An Introduction to Philosophy of Culture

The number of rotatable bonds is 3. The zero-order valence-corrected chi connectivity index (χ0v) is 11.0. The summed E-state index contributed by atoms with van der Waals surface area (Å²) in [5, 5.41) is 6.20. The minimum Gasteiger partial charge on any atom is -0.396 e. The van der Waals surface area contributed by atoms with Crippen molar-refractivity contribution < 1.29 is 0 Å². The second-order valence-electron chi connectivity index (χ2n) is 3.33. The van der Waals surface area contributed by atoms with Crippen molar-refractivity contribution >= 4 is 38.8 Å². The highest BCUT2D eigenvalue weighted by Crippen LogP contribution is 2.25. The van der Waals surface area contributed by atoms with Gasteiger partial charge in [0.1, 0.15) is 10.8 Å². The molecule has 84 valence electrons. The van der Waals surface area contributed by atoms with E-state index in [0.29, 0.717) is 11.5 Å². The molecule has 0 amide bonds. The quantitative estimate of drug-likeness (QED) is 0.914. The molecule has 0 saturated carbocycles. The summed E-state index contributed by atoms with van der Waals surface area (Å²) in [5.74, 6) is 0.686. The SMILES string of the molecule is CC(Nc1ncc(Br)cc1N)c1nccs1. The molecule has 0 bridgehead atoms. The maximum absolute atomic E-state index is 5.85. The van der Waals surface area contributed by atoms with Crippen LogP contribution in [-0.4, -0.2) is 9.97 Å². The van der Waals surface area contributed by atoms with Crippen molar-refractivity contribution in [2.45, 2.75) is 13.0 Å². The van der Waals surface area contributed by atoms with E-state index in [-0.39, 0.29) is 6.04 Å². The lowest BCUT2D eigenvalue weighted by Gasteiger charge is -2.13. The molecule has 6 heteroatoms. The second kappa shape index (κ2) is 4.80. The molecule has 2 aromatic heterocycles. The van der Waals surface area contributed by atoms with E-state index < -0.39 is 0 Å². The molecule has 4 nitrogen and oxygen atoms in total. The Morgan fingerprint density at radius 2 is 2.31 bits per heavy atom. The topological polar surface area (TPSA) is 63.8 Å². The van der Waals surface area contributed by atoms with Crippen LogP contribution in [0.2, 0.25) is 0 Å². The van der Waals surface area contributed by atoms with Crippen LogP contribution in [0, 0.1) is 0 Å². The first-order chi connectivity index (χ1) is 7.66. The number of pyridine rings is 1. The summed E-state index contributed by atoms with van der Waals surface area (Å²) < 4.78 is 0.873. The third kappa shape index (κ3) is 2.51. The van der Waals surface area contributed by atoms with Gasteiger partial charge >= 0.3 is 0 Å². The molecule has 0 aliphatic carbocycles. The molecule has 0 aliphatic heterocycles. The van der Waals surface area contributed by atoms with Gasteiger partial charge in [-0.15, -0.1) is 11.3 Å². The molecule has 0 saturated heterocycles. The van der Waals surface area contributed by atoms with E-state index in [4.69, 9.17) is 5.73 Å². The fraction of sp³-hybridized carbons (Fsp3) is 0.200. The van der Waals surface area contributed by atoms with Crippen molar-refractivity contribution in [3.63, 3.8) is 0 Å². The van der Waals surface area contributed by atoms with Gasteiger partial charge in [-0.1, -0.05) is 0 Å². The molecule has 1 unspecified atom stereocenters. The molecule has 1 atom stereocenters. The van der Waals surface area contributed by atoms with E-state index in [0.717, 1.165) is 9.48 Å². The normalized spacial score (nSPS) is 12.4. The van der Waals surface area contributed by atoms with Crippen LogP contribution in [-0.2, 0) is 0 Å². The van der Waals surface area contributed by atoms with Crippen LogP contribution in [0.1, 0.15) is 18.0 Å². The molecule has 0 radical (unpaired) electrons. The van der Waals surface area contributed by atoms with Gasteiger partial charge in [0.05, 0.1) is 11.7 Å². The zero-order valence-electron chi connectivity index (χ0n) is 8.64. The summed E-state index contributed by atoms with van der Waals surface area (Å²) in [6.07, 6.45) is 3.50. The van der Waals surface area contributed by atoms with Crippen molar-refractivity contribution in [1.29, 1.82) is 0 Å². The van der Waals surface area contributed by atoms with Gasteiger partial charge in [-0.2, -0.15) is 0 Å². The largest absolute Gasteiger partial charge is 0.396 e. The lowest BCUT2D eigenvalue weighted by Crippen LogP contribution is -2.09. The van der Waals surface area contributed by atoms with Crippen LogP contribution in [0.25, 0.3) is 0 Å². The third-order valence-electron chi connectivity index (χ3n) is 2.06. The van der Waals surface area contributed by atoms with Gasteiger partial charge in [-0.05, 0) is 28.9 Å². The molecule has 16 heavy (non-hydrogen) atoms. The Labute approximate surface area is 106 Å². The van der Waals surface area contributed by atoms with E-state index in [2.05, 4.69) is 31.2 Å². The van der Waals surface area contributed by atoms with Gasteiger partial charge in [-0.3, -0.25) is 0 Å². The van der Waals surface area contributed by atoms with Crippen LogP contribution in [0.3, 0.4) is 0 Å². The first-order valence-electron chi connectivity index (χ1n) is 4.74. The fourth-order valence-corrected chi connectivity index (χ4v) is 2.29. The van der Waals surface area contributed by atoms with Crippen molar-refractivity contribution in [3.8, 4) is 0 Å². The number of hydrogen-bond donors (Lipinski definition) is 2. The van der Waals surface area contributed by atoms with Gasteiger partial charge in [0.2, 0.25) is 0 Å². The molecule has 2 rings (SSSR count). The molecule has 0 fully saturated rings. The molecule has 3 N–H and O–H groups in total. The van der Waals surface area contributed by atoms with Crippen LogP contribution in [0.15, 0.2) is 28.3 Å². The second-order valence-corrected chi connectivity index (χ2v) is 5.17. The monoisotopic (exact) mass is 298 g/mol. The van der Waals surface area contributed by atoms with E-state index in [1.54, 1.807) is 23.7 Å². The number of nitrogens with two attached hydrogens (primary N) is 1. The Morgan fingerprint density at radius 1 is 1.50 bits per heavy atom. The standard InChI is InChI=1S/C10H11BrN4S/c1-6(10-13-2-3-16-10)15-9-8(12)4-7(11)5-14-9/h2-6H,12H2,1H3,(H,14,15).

Dialectic of Enlightenment (1947) was written during the Second World War by Max Horkheimer and Theodor W. Adorno—two German Jews living in exile in the United States. It is an extremely rich and dense (but also dark and gloomy) work, which presents a radical critique of western culture and thought from Greek antiquity up until the horrors of the Second World War. Horkheimer and Adorno argue that those horrors and atrocities should not be viewed as a sudden outburst of barbarism or a temporary straying from the path of progress, but rather, on the contrary, as an outcome of exactly this ‘progress’. The Enlightenment, which had promised to emancipate humankind, had relapsed into myth and perverted into an ‘instrumental rationality’ which is alienated from nature and even construes human life to means-ends relationships. The essence of rational thought is what they call ‘identity-thinking’: subsuming phenomena that are essentially different under one common denominator. Although subsumption is necessary to make thought possible, it must always be accompanied by reflection. If that does not happen, then anything particular (or in their terms, ‘non-identical’) to a phenomenon falls prey to abstraction: the rabbit in a laboratory is considered as a mere exemplar of its species, rather than as a living being. According to Horkheimer and Adorno, this not only leads to philosophical and epistemological errors but also to social and political abuse; the suppression and destruction of certain groups is the result of this reflectionless identity-thinking. However, the authors do not want to give up on enlightenment; rather, they want to enlighten enlightenment itself. In other words, this thinking must be made aware of its own dark side. Only then, can the original promise of enlightenment—a truly humane society—be fulfilled.